Chef Alexandra Guarnaschelli TIPS:
Be Thankful for Self-Editing

Chef Alex Guarnaschelli of Butter – New York, NY
Adapted by

  • The most important tip is to be “set up” for service like no other day of the year. Families book their reservations and they mean serious culinary business!

  • When making your thanksgiving menu, write it with all the bells and whistles (side dishes, sauces, turkey, short ribs, fish, etc) and then take a marker to it and cut the menu in half. A chef’s eyes can be bigger than his/her stomach. It’s better to make fewer menu items really well than to spread yourself too thin with a large menu and not execute a good service.

  • Remember that you’re making classical dishes that hold great sentimental value to your guests and are important to American culinary history. Diners want the mashed potatoes to be smooth “like mom’s were” and the pecan pie “like grandmother’s”.

  • When running the kitchen on Thanksgiving, it’s your job to be a cheerleader. Staff morale can be low because they’re working while they’re families are home enjoying the festivities. Make your staff enjoy their day at work as much as possible.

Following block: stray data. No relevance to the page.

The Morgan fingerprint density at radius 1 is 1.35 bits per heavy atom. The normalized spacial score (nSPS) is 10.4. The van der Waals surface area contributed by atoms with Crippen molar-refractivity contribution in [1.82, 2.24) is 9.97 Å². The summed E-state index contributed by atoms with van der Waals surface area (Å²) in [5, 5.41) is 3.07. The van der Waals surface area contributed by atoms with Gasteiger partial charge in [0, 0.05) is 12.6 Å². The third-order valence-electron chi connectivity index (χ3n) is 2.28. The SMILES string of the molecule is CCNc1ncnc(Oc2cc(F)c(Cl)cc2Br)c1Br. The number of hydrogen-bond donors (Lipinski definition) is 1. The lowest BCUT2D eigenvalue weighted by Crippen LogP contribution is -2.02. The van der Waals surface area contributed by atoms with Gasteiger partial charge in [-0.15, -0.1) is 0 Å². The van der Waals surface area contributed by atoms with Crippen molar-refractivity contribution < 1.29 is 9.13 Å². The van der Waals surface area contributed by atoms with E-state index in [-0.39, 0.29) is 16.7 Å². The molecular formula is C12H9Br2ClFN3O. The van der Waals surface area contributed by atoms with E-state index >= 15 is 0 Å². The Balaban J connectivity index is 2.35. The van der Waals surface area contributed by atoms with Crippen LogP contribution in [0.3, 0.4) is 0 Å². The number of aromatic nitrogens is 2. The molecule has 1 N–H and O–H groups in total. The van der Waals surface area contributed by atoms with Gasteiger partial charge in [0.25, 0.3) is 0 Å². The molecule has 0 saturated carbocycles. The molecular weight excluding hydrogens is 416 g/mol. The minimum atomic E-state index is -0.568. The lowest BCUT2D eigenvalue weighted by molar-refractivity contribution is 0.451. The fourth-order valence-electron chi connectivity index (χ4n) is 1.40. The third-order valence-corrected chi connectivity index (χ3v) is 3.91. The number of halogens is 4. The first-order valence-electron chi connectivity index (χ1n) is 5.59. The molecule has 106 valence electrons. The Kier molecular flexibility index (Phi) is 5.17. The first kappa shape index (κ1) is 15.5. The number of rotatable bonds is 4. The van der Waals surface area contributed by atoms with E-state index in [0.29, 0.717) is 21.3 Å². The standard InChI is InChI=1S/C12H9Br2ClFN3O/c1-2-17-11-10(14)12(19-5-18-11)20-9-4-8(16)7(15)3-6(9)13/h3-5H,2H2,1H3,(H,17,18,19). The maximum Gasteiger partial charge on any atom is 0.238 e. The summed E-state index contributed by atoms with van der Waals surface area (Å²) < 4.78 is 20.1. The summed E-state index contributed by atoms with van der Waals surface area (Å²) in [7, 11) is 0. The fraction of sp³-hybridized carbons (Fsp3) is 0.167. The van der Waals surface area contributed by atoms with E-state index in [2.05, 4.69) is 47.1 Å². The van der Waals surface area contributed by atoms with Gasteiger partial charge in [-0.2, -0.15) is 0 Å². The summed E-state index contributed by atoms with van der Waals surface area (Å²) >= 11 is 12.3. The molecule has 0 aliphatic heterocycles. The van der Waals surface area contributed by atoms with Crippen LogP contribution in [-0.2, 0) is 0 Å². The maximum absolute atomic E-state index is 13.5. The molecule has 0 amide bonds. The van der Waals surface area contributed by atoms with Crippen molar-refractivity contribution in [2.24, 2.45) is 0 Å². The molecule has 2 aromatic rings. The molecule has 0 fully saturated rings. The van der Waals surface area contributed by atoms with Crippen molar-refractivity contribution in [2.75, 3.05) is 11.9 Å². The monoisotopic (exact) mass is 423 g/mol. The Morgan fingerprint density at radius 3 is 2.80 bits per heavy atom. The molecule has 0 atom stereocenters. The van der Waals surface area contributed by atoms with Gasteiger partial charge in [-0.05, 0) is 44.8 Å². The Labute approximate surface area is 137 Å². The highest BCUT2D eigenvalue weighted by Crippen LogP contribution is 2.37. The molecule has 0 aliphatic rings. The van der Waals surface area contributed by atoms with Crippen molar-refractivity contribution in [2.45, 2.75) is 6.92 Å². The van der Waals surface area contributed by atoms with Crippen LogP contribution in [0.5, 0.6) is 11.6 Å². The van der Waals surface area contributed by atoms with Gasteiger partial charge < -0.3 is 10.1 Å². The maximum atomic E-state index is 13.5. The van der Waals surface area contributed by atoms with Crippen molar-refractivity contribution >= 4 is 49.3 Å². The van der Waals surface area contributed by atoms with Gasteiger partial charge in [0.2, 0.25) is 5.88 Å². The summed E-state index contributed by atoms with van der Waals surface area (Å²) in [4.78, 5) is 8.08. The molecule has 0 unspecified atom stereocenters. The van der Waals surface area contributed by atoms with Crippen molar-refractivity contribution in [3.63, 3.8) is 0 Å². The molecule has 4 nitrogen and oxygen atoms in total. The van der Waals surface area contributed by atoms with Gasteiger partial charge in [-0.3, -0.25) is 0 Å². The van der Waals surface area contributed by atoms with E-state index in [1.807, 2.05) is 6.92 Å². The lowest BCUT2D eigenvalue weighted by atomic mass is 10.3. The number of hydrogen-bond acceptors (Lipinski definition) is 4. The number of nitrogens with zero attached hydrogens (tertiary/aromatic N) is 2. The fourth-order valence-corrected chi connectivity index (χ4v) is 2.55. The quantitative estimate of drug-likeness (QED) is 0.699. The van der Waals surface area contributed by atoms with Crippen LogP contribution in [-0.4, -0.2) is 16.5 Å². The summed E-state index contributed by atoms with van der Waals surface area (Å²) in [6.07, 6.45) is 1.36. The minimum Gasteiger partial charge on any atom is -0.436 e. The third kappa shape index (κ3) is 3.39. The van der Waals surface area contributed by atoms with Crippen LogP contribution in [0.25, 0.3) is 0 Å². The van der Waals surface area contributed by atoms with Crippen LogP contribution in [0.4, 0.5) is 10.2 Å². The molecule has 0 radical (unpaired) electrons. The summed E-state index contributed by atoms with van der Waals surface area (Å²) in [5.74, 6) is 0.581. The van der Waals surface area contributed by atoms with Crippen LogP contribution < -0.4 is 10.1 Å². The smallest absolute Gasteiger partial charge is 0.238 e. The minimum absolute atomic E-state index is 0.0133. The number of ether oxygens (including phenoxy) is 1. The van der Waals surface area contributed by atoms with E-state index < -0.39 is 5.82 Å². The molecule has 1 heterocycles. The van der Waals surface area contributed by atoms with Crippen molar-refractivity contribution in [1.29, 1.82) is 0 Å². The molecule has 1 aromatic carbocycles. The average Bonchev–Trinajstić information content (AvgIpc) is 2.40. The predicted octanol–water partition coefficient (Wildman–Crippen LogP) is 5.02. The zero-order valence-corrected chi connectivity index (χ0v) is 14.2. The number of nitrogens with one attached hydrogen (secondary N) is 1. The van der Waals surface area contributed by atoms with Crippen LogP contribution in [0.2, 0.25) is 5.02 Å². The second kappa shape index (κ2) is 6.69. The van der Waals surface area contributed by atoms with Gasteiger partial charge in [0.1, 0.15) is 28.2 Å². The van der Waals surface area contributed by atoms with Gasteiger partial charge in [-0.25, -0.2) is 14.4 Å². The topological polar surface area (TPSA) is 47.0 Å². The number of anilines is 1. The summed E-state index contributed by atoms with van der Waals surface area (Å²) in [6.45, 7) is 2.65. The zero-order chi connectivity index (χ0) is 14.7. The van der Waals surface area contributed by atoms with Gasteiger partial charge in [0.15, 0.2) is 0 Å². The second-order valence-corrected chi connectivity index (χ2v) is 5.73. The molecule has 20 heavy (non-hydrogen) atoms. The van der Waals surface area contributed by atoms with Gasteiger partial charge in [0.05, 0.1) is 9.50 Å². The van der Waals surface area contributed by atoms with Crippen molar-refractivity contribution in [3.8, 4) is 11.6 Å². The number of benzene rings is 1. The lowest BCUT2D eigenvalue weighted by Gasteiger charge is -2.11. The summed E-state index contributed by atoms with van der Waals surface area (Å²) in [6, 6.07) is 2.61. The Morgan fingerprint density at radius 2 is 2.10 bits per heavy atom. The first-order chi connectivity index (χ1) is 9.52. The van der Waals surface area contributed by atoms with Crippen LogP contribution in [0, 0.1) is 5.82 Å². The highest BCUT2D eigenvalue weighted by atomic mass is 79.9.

• Roast double the amount of turkey you think you need. You can always serve the leftovers in different forms for staff meal during the following week.

  • I do not brine my turkey, but prefer to cook the “fancy” turkeys like Heritage because they taste “clean.” (Though I also love a nice, fatty turkey for all of those good drippings.)

  • I wrap the breast of my turkey in bacon slices and top it with a butter-soaked cheesecloth. I roast the bird at a high temperature to start then I baste it periodically. I stuff it with my father’s family recipe of stuffing made with pepperoni and mozzarella cheese (two ingredients he jokingly insists were “staples on the Mayflower…”). The cheese melts and moistens the whole stuffing.

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